Course Descriptions

G100 Global Village Seminar (1-3 cr.) P: Permission of Global Village director. Introduction to a topic or issue of international dimension not normally covered by individual departments. Often interdisciplinary. Subjects vary each semester. May be repeated with different topics for a total of 6 credit hours.

G110 Global Village Seminar (3 cr.) A & H P: Permission of Global Village director. Introduction to a topic or issue of international dimension not normally covered by individual departments. Often interdisciplinary. Subjects vary each semester. May be repeated with a different topic for a total of 6 credit hours.

G120 Global Village Seminar (3 cr.) S & H P: Permission of Global Village director. Introduction to a topic or issue of international dimension not normally covered by individual departments. Often interdisciplinary. Subjects vary each semester. May be repeated with a different topic for a total of 6 credit hours.

G130 Global Village Seminar (3 cr.) N & M P: Permission of Global Village director. Introduction to a topic or issue of international dimensions not normally covered by individual departments. Often interdisciplinary. Subjects vary each semester. May be repeated with a different topic for a total of 6 credit hours.

G200 Global Village Colloquium (1-3 cr.) P: Permission of Global Village director. Intermediate consideration of a topic or issue of international dimension not normally covered by individual departments. Often interdisciplinary. May be repeated with different topics for a total of 6 credit hours.

G210 Global Village Colloquium (3 cr.) A & H P: Permission of Global Village director. Intermediate consideration of a topic or issue of international dimension not normally covered by individual departments. Often interdisciplinary. Subjects vary each semester. May be repeated with a different topic for a total of 6 credit hours.

G220 Global Village Colloquium (3 cr.) S & H P: Permission of Global Village director. Intermediate consideration of a topic or issue of international dimension not normally covered by individual departments. Often interdisciplinary. Subjects vary each semester. May be repeated with a different topic for a total of 6 credit hours.

G230 Global Village Colloquium (3 cr.) N & M P: Permission of Global Village director. Intermediate consideration of a topic or issue of international dimension not normally covered by individual departments. Often interdisciplinary. Subjects vary each semester. May be repeated with a different topic for a total of 6 credit hours.

G291 Study Abroad: Before You Go (1 cr.) P: Permission of Office of Overseas Study. Academic preparation for studying abroad. Refinement of goals and concerns, pre-departure matters, life in the host country, strategies for recognizing and overcoming challenges, and integrating study and personal experiences with post-travel educational goals.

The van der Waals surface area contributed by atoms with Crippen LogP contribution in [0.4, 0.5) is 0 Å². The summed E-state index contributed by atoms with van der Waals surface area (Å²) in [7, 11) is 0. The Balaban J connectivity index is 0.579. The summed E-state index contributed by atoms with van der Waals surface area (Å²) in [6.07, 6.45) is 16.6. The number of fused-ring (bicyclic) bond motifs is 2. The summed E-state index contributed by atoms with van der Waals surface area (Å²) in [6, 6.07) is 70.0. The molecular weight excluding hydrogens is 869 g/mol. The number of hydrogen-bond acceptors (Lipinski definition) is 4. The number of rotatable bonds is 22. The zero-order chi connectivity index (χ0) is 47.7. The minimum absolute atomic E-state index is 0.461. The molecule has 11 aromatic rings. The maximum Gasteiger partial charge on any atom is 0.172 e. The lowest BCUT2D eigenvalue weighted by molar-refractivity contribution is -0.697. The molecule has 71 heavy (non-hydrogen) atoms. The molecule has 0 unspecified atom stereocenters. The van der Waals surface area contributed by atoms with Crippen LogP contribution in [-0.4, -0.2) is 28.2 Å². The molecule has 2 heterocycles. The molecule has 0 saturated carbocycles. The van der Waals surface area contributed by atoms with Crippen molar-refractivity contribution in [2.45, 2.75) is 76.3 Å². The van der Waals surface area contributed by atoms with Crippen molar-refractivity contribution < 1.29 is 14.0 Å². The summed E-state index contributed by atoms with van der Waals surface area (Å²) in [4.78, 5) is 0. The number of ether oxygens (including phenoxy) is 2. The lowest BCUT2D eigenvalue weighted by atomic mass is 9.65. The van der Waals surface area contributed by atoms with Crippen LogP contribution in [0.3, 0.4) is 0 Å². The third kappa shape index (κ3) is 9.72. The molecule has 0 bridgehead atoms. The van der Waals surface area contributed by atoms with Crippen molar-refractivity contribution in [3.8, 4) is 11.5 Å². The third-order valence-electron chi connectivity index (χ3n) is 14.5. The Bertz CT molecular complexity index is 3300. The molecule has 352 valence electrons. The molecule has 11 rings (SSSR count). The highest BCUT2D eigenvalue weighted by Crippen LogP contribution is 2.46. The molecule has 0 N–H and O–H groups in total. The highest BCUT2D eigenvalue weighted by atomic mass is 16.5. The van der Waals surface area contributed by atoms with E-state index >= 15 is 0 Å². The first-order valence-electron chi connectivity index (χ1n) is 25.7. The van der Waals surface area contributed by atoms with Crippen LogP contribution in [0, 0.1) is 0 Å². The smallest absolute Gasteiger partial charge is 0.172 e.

G300 Global Village Symposium (1-3 cr.) P: Permission of Global Village director. Advanced consideration of a topic or issue of international dimension not normally covered by individual departments. Often interdisciplinary. Subjects vary each semester. May be repeated with different topics for a total of 6 credit hours.

G310 Global Village Symposium (3 cr.) A & H P: Permission of Global Village director. Advanced consideration of a topic or issue of international dimension not normally covered by individual departments. Often interdisciplinary. Subjects vary each semester. May be repeated with a different topic for a total of 6 credit hours.

G320 Global Village Symposium (3 cr.) S & H P: Permission of Global Village director. Advanced consideration of a topic or issue of international dimension not normally covered by individual departments. Often interdisciplinary. Subjects vary each semester. May be repeated with a different topic for a total of 6 credit hours.

G330 Global Village Symposium (3 cr.) N & M P: Permission of Global Village director. Advanced consideration of a topic or issue of international dimension not normally covered by individual departments. Often interdisciplinary. Subjects vary each semester. May be repeated with a different topic for a total of 6 credit hours.

Q199 Introduction to the Global Village (1 cr.) P: Residence in the Global Village Living-Learning Center. Small discussion groups led by undergraduate Village residents consider topics relevant to the purpose and operation of the Center, community living, and the relation of the Village to the university. Introduction to campus international resources. Students complete a project that contributes to the Village's purpose. Does not count toward the 100 credit hour requirement of the College of Arts and Sciences.

Q299 Peer Instructor Workshop (2 cr.) P: Permission of Global Village director. Required workshop for Global Village residents preparing to teach Q199. Does not count toward the 100 credit hour requirement of the College of Arts and Sciences.

S103 Global Village Living-Learning Center Freshman Seminar (3 cr.) A & H, TFR Specific topics will vary by section and over time, but all versions of S103 will meet the objectives of the College of Arts and Sciences Topics curriculum. Freshman seminars are open to freshmen who will learn how scholars from the arts and humanities distribution area frame questions, propose answers, and assess the validity of competing approaches. Writing and related skills are stressed. Credit given for only one of COLL E103, COLL S103, CLLC S103, or GLLC S103.